LOS ANGELES – Comic legend Jerry Lewis (search) is getting the television academy's prestigious Governors Award in recognition for his more than half-century of work on behalf of Muscular Dystrophy.
Lewis, national chairman of the Muscular Dystrophy Association, was chosen for the prestigious award by the Academy of Television Arts & Sciences' Board of Governors in recognition of his work for the Muscular Dystrophy Telethon (search).
The award will be presented to the 79-year-old entertainer and humanitarian during the 2005 Primetime Creative Arts Emmy Awards on Sept. 10. The 57th Annual Primetime Emmy Awards will be televised Sept. 18 on CBS.
"Television has few traditions as impactful on the lives of viewers as the annual Jerry Lewis Telethon. This year, he hopes to reach the $2 billion mark for research programs of the Muscular Dystrophy Association," Gary Goldberger, chairman of the Governors Award (search) nominating committee, said in a statement Tuesday.
"Jerry's dedication and humanitarian efforts combined with the magnitude and longevity of the public service work he has performed exemplifies everything the Governors Award represents," Goldberger said.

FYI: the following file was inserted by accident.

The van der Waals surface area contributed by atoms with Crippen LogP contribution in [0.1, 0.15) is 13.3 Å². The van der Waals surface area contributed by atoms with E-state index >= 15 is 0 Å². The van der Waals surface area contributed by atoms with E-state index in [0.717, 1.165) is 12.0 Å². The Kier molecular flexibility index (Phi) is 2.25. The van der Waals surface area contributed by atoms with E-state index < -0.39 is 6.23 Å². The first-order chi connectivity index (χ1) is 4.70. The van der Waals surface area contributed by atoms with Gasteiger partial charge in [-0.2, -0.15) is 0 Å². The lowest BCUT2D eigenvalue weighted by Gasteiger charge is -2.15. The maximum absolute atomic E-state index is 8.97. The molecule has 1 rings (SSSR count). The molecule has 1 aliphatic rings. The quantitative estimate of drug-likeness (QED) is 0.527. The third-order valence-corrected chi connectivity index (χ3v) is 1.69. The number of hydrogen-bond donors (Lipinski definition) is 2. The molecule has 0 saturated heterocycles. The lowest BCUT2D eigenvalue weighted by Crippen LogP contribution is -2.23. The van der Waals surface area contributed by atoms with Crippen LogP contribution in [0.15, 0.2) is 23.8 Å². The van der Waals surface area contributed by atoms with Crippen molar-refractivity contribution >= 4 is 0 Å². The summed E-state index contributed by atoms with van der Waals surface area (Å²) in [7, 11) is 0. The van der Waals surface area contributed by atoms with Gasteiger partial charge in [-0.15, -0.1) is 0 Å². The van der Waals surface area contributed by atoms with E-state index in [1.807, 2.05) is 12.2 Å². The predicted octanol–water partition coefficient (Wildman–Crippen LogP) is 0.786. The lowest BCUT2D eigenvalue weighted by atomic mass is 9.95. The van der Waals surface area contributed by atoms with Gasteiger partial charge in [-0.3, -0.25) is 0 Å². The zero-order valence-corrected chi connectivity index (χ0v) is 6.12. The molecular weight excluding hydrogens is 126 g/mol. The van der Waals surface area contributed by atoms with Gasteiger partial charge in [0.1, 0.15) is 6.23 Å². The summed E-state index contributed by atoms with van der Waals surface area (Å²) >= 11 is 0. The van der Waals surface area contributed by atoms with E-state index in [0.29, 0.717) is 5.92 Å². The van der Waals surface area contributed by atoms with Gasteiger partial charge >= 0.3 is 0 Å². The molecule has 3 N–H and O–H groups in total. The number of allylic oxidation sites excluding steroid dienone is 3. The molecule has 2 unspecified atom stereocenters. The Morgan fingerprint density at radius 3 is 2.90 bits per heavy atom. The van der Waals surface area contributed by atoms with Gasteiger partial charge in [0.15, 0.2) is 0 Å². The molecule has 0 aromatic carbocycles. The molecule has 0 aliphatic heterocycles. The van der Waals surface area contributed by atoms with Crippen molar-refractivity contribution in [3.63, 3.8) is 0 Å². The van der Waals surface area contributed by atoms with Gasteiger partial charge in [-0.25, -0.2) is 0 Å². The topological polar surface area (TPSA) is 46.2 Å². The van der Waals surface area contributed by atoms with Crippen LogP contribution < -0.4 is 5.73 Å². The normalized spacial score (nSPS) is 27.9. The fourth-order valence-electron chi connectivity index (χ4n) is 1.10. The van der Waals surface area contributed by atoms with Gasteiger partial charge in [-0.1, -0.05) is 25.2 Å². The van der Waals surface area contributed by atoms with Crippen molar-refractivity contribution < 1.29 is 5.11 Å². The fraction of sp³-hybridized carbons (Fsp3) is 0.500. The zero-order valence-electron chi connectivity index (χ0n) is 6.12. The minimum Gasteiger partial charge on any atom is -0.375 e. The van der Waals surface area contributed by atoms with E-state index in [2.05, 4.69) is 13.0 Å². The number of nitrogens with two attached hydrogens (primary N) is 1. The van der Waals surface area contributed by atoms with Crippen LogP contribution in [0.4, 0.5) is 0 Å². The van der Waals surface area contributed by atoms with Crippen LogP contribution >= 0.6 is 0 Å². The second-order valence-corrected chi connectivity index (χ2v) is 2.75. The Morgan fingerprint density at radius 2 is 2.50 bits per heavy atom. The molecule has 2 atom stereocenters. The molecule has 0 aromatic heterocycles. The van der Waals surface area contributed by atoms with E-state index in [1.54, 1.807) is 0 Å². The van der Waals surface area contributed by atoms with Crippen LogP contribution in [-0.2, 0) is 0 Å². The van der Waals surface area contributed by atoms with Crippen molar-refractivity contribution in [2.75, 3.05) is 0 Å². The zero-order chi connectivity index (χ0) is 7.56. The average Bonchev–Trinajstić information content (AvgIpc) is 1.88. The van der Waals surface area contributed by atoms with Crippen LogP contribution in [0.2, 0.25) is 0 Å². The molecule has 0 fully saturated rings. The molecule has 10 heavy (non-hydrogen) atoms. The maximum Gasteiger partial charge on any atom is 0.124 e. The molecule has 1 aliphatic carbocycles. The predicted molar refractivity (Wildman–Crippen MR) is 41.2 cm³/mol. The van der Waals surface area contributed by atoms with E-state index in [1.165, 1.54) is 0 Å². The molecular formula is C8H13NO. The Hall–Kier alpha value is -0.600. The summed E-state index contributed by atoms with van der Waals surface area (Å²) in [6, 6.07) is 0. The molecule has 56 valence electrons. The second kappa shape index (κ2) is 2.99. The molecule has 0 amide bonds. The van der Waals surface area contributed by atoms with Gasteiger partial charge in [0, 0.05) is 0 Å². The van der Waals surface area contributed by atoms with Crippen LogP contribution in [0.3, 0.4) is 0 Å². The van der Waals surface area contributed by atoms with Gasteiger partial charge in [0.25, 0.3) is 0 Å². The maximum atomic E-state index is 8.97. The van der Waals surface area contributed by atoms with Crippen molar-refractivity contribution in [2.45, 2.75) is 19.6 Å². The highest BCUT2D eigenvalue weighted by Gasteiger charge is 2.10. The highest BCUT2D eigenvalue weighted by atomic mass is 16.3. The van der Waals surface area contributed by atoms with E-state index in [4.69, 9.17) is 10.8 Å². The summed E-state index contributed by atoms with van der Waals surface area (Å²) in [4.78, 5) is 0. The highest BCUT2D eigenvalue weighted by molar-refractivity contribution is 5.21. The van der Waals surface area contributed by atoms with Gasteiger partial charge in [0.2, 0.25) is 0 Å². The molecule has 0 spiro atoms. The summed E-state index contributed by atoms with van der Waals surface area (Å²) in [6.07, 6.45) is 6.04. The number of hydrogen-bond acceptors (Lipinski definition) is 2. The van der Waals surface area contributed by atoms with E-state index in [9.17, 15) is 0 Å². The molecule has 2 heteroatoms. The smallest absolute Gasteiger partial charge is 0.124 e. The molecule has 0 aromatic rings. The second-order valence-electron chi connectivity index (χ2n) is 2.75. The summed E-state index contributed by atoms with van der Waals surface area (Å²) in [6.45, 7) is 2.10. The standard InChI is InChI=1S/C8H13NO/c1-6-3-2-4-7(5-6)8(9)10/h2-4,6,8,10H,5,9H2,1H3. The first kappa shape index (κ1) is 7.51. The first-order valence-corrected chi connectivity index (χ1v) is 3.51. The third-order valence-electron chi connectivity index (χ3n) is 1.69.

The Governors Award salutes an individual, company or organization. Past recipients include Walter Cronkite, Johnny Carson, Masterpiece Theatre, Lucille Ball, Bob Hope and Alistair Cooke.
Lewis has hosted the Muscular Dystrophy Association Labor Day Telethon for nearly 40 years. It is scheduled to be held in Beverly Hills this year on Sept. 4 and 5.
Each year he vows to make "one dollar more" than the last telethon, and he has achieved that goal every year, Emmy officials said.
In 1966, the telethon was shown on one TV station and raised about $1 million in pledges. In September, the show will be aired on 200 stations, will be shown on the Internet, and could generate over $60 million for the first time. Last year, $59.4 million was pledged.